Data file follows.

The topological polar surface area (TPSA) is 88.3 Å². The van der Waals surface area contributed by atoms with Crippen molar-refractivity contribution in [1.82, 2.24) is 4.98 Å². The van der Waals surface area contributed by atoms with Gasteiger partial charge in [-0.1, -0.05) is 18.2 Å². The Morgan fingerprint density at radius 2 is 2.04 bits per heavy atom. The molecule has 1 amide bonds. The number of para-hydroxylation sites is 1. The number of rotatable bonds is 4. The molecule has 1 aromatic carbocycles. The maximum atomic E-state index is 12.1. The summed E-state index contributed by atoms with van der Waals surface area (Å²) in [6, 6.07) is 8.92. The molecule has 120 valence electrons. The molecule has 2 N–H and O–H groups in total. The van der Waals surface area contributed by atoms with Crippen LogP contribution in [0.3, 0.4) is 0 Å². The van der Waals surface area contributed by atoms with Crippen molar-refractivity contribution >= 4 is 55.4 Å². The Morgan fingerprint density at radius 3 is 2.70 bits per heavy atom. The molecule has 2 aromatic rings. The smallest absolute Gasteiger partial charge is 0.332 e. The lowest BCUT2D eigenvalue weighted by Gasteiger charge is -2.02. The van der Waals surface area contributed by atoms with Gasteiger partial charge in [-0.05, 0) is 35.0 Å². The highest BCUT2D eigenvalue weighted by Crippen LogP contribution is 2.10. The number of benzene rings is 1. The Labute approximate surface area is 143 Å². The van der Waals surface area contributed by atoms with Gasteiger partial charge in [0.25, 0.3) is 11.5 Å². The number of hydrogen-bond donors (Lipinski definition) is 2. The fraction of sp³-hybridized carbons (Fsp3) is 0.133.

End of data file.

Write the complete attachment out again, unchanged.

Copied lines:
The topological polar surface area (TPSA) is 88.3 Å². The van der Waals surface area contributed by atoms with Crippen molar-refractivity contribution in [1.82, 2.24) is 4.98 Å². The van der Waals surface area contributed by atoms with Gasteiger partial charge in [-0.1, -0.05) is 18.2 Å². The Morgan fingerprint density at radius 2 is 2.04 bits per heavy atom. The molecule has 1 amide bonds. The number of para-hydroxylation sites is 1. The number of rotatable bonds is 4. The molecule has 1 aromatic carbocycles. The maximum atomic E-state index is 12.1. The summed E-state index contributed by atoms with van der Waals surface area (Å²) in [6, 6.07) is 8.92. The molecule has 120 valence electrons. The molecule has 2 N–H and O–H groups in total. The van der Waals surface area contributed by atoms with Crippen LogP contribution in [0.3, 0.4) is 0 Å². The van der Waals surface area contributed by atoms with Crippen molar-refractivity contribution >= 4 is 55.4 Å². The Morgan fingerprint density at radius 3 is 2.70 bits per heavy atom. The molecule has 2 aromatic rings. The smallest absolute Gasteiger partial charge is 0.332 e. The lowest BCUT2D eigenvalue weighted by Gasteiger charge is -2.02. The van der Waals surface area contributed by atoms with Gasteiger partial charge in [-0.05, 0) is 35.0 Å². The highest BCUT2D eigenvalue weighted by Crippen LogP contribution is 2.10. The number of benzene rings is 1. The Labute approximate surface area is 143 Å². The van der Waals surface area contributed by atoms with Gasteiger partial charge in [0.25, 0.3) is 11.5 Å². The number of hydrogen-bond donors (Lipinski definition) is 2. The fraction of sp³-hybridized carbons (Fsp3) is 0.133.